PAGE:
Every brand has a voice. Their client interactions, social media posts, website content, the services they provide, the people they employ; all of these things communicate who the company is, what they stand for, and what people can expect from them.
One of the many key components to maintaining a successful business is brand voice consistency. As people observe and get to know your brand, they should be able to anticipate the kind of interaction that they’re going to have with you before it actually happens. If you have a casual office culture, a formal website, and a lackadaisical social media presence, this creates a dissonance when people interact with your brand. Having an inconsistent voice in your branding begs the question to the consumer: “Which voice is the real one?”
People are wired to look for patterns. When you speak in a unified tone throughout your business and web presence, you create a pattern for people observing or interacting with your brand. It tells prospective customers who you are, what you are, and what they can expect from you. When people understand these things, it builds trust.
Think of your brand as the perpetual “new kid in town.” You’re out and about, meeting new people, making small talk, etc. etc. If you’re swinging wildly between introversion and extroversion, you’re probably going to weird some people out. Popping back and forth between sincere, thoughtful conversation and making crass, lowbrow jokes will leave the people talking to you feeling confused. Pretending to be something you’re not or pretending to care about something you don’t screams “faaaaakkkkkeeeee” to almost everyone you interact with.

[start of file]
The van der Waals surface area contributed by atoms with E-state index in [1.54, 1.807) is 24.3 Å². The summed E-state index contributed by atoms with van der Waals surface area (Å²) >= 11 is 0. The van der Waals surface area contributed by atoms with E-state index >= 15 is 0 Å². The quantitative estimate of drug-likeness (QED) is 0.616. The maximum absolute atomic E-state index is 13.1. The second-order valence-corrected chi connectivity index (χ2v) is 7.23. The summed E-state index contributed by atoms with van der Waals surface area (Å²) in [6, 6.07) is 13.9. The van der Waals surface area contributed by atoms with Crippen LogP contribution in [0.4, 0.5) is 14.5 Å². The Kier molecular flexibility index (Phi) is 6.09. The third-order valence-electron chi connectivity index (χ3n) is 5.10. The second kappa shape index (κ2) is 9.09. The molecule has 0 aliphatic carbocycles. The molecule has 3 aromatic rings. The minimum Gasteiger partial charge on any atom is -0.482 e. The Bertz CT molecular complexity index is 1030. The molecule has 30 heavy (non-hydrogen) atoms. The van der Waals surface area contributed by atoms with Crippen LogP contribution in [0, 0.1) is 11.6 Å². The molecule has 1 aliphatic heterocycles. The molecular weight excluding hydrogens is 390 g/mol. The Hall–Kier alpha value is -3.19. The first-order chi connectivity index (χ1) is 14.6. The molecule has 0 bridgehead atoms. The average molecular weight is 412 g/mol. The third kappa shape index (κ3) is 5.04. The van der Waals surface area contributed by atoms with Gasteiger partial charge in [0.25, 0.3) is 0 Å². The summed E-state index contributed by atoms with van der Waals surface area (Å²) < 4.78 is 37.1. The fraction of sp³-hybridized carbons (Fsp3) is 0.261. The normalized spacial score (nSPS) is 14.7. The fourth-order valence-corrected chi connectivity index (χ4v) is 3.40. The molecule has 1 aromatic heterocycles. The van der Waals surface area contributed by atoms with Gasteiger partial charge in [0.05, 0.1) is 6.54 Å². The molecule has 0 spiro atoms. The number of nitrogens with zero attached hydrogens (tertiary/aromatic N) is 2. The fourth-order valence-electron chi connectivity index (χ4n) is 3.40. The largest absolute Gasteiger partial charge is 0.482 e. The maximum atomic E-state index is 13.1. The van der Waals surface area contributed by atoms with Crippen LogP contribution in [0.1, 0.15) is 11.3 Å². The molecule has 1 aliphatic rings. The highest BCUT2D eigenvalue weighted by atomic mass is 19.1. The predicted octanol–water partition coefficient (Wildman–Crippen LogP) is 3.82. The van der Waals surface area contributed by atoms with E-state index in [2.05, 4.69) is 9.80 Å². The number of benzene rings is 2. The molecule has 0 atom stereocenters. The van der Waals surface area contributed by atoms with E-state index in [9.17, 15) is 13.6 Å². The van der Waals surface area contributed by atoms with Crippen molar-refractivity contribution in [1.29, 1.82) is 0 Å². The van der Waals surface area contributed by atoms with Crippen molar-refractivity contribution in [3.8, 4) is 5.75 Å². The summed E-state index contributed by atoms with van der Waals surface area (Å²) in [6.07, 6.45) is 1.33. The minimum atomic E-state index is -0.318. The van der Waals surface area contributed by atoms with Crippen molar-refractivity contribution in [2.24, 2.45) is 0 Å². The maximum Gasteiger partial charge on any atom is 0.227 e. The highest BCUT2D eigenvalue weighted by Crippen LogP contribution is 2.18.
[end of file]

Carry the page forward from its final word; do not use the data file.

As a brand, if you’re trying to make friends, you’re going to need to figure out who you are, and you’re going to need to stick to it.
Gone are the days where a business had a built-in “wow” factor on the sole merit of existing. People don’t like nonsense, and people don’t automatically trust everything that companies say (which is good). The power is in the hands of the consumer. People want to support businesses that they relate to, believe in, and trust. People REALLY don’t want to support businesses that they perceive as difficult, untrustworthy, or disingenuous. There’s a reason that the “silence, brand” meme exists.
In the age of Google ratings and TikTok reviews, there is no room for posers. If you’re not being sincere, people will know.
Put some thought into what you want your brand voice to be. Does it reflect who you are? Is it consistent across your entire business? Does it communicate the values and mission of your company?
Above all, is it genuine?